To fool, or be fooled, by a name

One of Tchaikovsky’s favorite anecdotes resulted from his nearly losing the sketches for the Little Russian on the way back to Moscow. To persuade a recalcitrant postmaster to hitch the horses to the coach in which he and his brother Modest had been travelling, Tchaikovsky presented himself as “Prince Volkonsky, gentleman of the Emperor’s bedchamber.” When they reached their evening stop, he noticed his luggage missing—including his work on the symphony. Fearing the postmaster had opened the luggage and learned his identity, he sent someone to fetch it. The intermediary returned empty-handed. The postmaster would only release the luggage to the prince himself.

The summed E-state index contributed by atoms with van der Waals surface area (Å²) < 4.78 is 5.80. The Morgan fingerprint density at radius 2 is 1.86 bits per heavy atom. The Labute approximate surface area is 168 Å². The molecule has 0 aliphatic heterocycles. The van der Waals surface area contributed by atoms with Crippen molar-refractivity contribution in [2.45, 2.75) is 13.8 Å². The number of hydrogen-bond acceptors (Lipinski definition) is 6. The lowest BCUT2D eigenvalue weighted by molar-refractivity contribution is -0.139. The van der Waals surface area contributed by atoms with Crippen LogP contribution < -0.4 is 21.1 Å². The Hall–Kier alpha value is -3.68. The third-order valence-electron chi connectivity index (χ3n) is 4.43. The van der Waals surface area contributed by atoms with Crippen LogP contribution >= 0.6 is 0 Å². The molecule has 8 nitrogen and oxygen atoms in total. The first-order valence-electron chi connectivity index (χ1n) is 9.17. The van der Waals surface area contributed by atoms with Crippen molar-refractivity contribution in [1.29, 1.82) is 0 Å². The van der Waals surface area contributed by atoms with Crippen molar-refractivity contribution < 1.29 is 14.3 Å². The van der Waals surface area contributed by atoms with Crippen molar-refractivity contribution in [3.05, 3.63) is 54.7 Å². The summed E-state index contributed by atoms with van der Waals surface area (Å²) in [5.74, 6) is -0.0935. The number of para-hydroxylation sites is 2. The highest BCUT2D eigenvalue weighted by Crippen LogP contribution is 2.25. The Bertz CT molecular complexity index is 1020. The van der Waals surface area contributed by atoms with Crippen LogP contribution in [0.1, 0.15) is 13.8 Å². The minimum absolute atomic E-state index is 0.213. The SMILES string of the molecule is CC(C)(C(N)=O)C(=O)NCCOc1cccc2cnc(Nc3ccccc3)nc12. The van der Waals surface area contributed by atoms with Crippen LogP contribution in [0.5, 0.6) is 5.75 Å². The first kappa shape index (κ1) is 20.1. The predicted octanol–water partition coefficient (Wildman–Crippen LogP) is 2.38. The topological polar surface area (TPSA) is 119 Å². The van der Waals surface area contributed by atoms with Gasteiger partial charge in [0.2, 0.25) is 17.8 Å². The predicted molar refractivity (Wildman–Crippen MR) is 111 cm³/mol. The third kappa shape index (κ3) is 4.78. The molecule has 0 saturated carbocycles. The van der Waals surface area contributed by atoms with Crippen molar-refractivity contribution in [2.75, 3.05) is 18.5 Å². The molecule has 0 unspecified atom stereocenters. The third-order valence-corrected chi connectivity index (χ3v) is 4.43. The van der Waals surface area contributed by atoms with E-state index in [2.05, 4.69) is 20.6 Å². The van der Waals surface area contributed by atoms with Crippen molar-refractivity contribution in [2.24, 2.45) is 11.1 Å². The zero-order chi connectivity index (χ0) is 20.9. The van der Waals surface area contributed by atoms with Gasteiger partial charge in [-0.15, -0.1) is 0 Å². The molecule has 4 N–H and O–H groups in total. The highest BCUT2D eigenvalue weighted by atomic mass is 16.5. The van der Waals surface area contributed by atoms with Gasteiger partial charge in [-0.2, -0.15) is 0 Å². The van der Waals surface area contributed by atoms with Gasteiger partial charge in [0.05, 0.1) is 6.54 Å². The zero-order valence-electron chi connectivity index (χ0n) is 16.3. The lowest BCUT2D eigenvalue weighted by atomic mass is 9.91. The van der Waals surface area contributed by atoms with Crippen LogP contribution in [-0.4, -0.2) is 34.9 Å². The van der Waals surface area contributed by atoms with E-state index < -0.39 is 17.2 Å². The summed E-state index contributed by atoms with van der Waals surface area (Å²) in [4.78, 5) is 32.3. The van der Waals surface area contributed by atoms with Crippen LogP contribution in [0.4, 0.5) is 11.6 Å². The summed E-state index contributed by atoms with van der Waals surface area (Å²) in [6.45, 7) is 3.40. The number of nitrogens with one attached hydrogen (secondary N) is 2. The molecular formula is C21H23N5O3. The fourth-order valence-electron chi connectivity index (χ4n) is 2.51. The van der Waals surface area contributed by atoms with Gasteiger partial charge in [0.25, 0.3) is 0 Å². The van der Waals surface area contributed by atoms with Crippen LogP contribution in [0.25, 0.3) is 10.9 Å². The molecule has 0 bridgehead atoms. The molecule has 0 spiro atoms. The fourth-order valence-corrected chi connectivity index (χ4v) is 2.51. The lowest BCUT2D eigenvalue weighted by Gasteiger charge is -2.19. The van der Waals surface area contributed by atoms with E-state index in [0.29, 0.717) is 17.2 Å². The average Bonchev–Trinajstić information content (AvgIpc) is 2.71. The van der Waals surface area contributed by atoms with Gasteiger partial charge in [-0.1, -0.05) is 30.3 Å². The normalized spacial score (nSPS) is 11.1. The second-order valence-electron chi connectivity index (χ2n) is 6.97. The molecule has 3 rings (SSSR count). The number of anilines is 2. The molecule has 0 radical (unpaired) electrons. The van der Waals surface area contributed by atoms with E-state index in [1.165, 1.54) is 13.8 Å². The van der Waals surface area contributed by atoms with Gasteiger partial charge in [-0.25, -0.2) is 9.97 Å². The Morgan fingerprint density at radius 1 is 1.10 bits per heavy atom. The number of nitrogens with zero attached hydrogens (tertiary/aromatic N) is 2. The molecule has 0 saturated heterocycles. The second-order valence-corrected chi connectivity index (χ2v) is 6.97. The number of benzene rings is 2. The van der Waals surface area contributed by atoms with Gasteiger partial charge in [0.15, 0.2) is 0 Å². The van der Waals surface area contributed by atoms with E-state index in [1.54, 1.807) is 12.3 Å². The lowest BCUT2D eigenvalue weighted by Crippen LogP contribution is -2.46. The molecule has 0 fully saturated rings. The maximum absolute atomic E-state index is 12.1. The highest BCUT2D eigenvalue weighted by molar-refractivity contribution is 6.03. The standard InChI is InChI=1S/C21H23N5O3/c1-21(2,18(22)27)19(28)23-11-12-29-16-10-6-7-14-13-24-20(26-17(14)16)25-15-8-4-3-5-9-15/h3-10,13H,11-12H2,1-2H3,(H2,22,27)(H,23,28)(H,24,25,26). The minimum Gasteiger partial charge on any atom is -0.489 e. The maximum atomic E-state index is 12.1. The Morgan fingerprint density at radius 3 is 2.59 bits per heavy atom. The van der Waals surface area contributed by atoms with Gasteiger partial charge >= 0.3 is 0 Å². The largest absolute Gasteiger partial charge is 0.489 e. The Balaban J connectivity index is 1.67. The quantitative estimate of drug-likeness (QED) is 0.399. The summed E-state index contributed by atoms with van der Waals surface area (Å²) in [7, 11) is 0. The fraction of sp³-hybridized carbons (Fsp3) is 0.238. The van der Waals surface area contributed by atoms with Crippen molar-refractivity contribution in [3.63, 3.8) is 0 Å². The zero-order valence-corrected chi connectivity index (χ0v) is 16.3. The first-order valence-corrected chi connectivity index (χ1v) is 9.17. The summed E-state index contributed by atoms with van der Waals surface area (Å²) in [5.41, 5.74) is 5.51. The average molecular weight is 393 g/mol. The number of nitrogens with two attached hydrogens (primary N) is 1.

Steeling himself, Tchaikovsky returned. His luggage had not been opened, much to his relief. He made small talk for some time with the postmaster. Eventually, he asked the postmaster’s name. “Tchaikovsky”, the postmaster replied. Stunned, the composer thought this was perhaps a sharp-witted revenge. Eventually he learned “Tchaikovsky” was really the postmaster’s name. After learning this fact, he delighted in recounting the story.

Brown, David (1978) Tchaikovsky: The Early Years, 1840-1874. New York: Norton, p.254.  Cited in the Wikipedia entry: Symphony No. 2 (Tchaikovsky)